Ryan Thayer reprised a couple of his signature works. One was a huge version of his ceiling tile walls, in which a wall looks like an office building ceiling—ceiling tiles, florescent light panels, air ducts. Another was his take on office cubicles (photo below, adapted from the artist’s website).

I sampled Ben Riesman’s self-help audio, “Visualize Sleeping Your Way to the Top.” It was presented complete with a comfy armchair. I regret not hearing the whole piece, as the sample was enticing. Both in script and voice it was precisely calibrated to sound genuine.

Thursday, April 20, 2006

“Instant Messaging” at Gallery 16

If you're in San Francisco's Potrero District on weekdays, you can spend a happy half-hour sampling Gallery 16's show of informal communications on paper. It's a gathering of Post-It notes, sketches, postcards, notebook pages, lost-pet signs, and so on. Here are a couple of grids from the show:

Below, on a shelf, is a message missile from a prison in Russia, found by Nigel Poor. The tip of the missile is made of bread.

Here's a detail from a large drawing by Lauren Davies, prompted by the irritations of art fair participation:

The show runs through May 12th. The gallery is open Monday through Friday, 9:00 am to 5:00 pm. The address is 1616 Sixteenth St. (third floor).

Stephan Pascher at Steven Wolf Fine Arts

Since opening his own gallery space a year ago, Steven Wolf has offered exhibitions with a strong bent toward the conceptual. He likes art that invites discourse. He likes to relate new work to the history of conceptual art, about which he knows a good deal. The latest installment in this program is Stephan Pascher’s “Lucky Chairs 2002-2005, and other arrangements…” In the main space, five carousel slide projectors chug through 255 different images of institutional chairs that are leaned or stacked in precarious balances, like acrobats (photo above, from the gallery website). The chairs are posed in front of a wall, and shadows of their acrobatics add to the texture and reality of the images.

The press release suggests that the tricky arrangements raise questions about authenticity in an age of digital manipulation. Well, perhaps. I was more interested in them as possible symbols of our rickety economic structure. But actually for me the overall effect of this installation was not ideas but a liberation from ideas. The chug of the projectors, located at the border between annoying and soothing, seems to disrupt thought. The insistent, unstable panorama of images has a Dada absurdity that lulls logic. I was sorry there weren’t actual chairs in the midst of all this, comfy ones, where a person could sit and zone out, perhaps sipping a cocktail or smoking hashish.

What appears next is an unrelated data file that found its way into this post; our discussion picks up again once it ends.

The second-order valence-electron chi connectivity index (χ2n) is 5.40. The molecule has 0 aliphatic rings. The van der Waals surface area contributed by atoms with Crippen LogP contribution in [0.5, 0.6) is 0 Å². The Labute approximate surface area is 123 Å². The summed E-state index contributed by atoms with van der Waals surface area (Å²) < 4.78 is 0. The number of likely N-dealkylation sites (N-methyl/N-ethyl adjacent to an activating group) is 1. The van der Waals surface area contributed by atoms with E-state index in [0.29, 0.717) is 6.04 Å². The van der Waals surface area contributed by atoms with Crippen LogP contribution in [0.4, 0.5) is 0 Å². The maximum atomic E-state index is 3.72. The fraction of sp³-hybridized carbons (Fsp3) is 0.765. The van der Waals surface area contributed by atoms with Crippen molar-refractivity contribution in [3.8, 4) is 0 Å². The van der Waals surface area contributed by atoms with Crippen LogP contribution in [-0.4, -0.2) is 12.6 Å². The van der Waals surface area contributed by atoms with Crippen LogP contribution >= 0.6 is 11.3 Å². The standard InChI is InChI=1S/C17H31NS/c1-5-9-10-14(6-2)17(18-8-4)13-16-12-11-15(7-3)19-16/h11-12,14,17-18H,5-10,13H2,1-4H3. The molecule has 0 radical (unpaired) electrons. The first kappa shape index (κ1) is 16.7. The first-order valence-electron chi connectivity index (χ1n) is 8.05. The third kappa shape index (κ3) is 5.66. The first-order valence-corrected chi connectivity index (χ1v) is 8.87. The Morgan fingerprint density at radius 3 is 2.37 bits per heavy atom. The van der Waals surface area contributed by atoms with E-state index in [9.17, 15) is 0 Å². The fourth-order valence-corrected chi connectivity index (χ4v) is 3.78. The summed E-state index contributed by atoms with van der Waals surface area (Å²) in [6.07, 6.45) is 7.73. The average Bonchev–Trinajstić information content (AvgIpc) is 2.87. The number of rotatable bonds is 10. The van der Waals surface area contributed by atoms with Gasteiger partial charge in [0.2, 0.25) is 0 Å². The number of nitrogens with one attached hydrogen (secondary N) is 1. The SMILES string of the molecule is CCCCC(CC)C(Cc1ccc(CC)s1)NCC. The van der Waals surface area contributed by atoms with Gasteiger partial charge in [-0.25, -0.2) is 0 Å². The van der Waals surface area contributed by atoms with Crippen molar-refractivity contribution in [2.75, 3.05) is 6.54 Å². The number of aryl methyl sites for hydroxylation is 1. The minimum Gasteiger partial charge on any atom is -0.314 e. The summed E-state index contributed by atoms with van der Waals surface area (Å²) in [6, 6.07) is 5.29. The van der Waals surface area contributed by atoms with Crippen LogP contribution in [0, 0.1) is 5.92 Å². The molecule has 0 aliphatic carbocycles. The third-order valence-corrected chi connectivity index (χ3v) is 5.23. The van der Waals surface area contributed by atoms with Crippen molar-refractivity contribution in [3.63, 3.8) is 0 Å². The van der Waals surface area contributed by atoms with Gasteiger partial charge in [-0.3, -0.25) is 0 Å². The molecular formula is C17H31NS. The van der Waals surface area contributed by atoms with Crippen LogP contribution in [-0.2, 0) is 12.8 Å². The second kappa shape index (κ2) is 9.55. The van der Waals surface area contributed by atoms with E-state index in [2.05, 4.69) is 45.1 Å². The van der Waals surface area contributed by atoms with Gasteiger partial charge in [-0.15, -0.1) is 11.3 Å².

In the project room are some photographs of chair stacks, but these look badly framed. Another quibble is that the improvised pedestals for the projectors were unrewarding visually, despite their adherence to the procedure for this show.

Wednesday, April 19, 2006

Tonight: Danica Phelps at SFAI

Brooklyn artist Danica Phelps will give a talk tonight (April 19th) at San Francisco Art Institute. Her practice involves keeping detailed records of the financial and other aspects of her life and then using that documentation as a medium of exchange. The event is scheduled for 7:30 pm in the Lecture Hall at the 800 Chestnut St. campus.

Three Shows in the Mission (SF)

If you’ve ever felt schizo, here’s the show for you. Mission 17 presents an exhibit of video and photography by young artist Mark Lee Morris, under the title “Mark v. Mark.” The artist plays TV game shows against himself, he attempts to bluff himself in a poker game, and he partners himself in modern dance poses (photo above, from the gallery website). Is this narcissism or a critique thereof? You be the judge. There is an opening reception on Friday, April 21st, from 6:00 to 9:00 pm. The location is 2111 Mission St., at 17th St., on the 4th floor.

Not far away, at Artists’ Television Access, there is now a video in the window by an artist also claiming to be Mark Lee Morris. On the ATA website, he denounces the Mission 17 show. On the postcard for the Mission 17 show, he denies any involvement in the ATA show. Will a lawsuit be next? The ATA presentation runs through April 30th. The address is 992 Valencia St., at 21st St.
On April 7th, a small show called “Not for Sale” opened at Triple Base. Curator Nancy Meyer asked a few artists to lend favorite pieces from their own collections that were given or traded by other artists. There are good photos by Erik Seidenglanz (above top) and Roxanne Lowit, and also a vintage photo by Karlheinz Weinberger (above bottom, taken from Eyestorm site). Oliver Halsman Rosenberg did a mysterious wall installation, arranged in the form of a stick man, using materials from family life. Triple Base is the storefront at 3041 24th St., between Folsom and Harrison Sts.
Finally, an offbeat little show of photography opened on April 14th at Arc Café, near Theater Artaud. It’s all about mistakes in photography, and it’s a good reminder that a mistake can be an opportunity. I stopped by before the lighting and the artist list were ready, but I managed one bad photo of Mariah Gartner’s two pieces (photo above) and noted interesting examples from Joshua Churchill and others. The café is on the corner of Mariposa St. and Florida St.